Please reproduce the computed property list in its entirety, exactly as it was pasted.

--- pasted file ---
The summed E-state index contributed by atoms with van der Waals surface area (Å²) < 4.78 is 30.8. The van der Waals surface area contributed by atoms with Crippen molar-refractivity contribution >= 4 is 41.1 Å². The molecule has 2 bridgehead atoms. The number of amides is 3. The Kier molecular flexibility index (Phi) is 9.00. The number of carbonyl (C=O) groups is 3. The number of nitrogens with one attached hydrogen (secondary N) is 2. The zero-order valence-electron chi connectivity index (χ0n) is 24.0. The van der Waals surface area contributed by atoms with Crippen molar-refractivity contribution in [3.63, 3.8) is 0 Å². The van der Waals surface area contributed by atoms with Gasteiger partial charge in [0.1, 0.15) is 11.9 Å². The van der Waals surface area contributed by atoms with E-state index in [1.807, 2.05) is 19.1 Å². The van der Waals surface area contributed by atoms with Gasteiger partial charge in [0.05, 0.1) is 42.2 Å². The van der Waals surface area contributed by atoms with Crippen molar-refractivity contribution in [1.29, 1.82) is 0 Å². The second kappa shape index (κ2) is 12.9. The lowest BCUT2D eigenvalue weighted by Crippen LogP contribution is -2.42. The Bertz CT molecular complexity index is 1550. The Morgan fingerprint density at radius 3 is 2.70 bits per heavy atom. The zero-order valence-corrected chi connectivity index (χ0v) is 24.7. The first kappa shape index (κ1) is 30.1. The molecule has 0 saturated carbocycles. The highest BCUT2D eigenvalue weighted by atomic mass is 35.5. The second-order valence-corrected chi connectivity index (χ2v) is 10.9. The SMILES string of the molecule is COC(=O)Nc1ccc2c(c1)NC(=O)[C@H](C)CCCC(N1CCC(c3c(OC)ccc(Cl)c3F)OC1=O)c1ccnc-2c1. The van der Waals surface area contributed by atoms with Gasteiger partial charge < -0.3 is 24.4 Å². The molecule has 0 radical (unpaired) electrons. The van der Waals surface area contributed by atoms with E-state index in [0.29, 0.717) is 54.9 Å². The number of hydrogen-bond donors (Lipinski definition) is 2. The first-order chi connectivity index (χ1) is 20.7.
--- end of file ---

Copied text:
The summed E-state index contributed by atoms with van der Waals surface area (Å²) < 4.78 is 30.8. The van der Waals surface area contributed by atoms with Crippen molar-refractivity contribution >= 4 is 41.1 Å². The molecule has 2 bridgehead atoms. The number of amides is 3. The Kier molecular flexibility index (Phi) is 9.00. The number of carbonyl (C=O) groups is 3. The number of nitrogens with one attached hydrogen (secondary N) is 2. The zero-order valence-electron chi connectivity index (χ0n) is 24.0. The van der Waals surface area contributed by atoms with Crippen molar-refractivity contribution in [3.63, 3.8) is 0 Å². The van der Waals surface area contributed by atoms with Gasteiger partial charge in [0.1, 0.15) is 11.9 Å². The van der Waals surface area contributed by atoms with E-state index in [1.807, 2.05) is 19.1 Å². The van der Waals surface area contributed by atoms with Gasteiger partial charge in [0.05, 0.1) is 42.2 Å². The van der Waals surface area contributed by atoms with Crippen molar-refractivity contribution in [1.29, 1.82) is 0 Å². The second kappa shape index (κ2) is 12.9. The lowest BCUT2D eigenvalue weighted by Crippen LogP contribution is -2.42. The Bertz CT molecular complexity index is 1550. The Morgan fingerprint density at radius 3 is 2.70 bits per heavy atom. The zero-order valence-corrected chi connectivity index (χ0v) is 24.7. The first kappa shape index (κ1) is 30.1. The molecule has 0 saturated carbocycles. The highest BCUT2D eigenvalue weighted by atomic mass is 35.5. The second-order valence-corrected chi connectivity index (χ2v) is 10.9. The SMILES string of the molecule is COC(=O)Nc1ccc2c(c1)NC(=O)[C@H](C)CCCC(N1CCC(c3c(OC)ccc(Cl)c3F)OC1=O)c1ccnc-2c1. The van der Waals surface area contributed by atoms with Gasteiger partial charge < -0.3 is 24.4 Å². The molecule has 0 radical (unpaired) electrons. The van der Waals surface area contributed by atoms with E-state index in [0.29, 0.717) is 54.9 Å². The number of hydrogen-bond donors (Lipinski definition) is 2. The first-order chi connectivity index (χ1) is 20.7.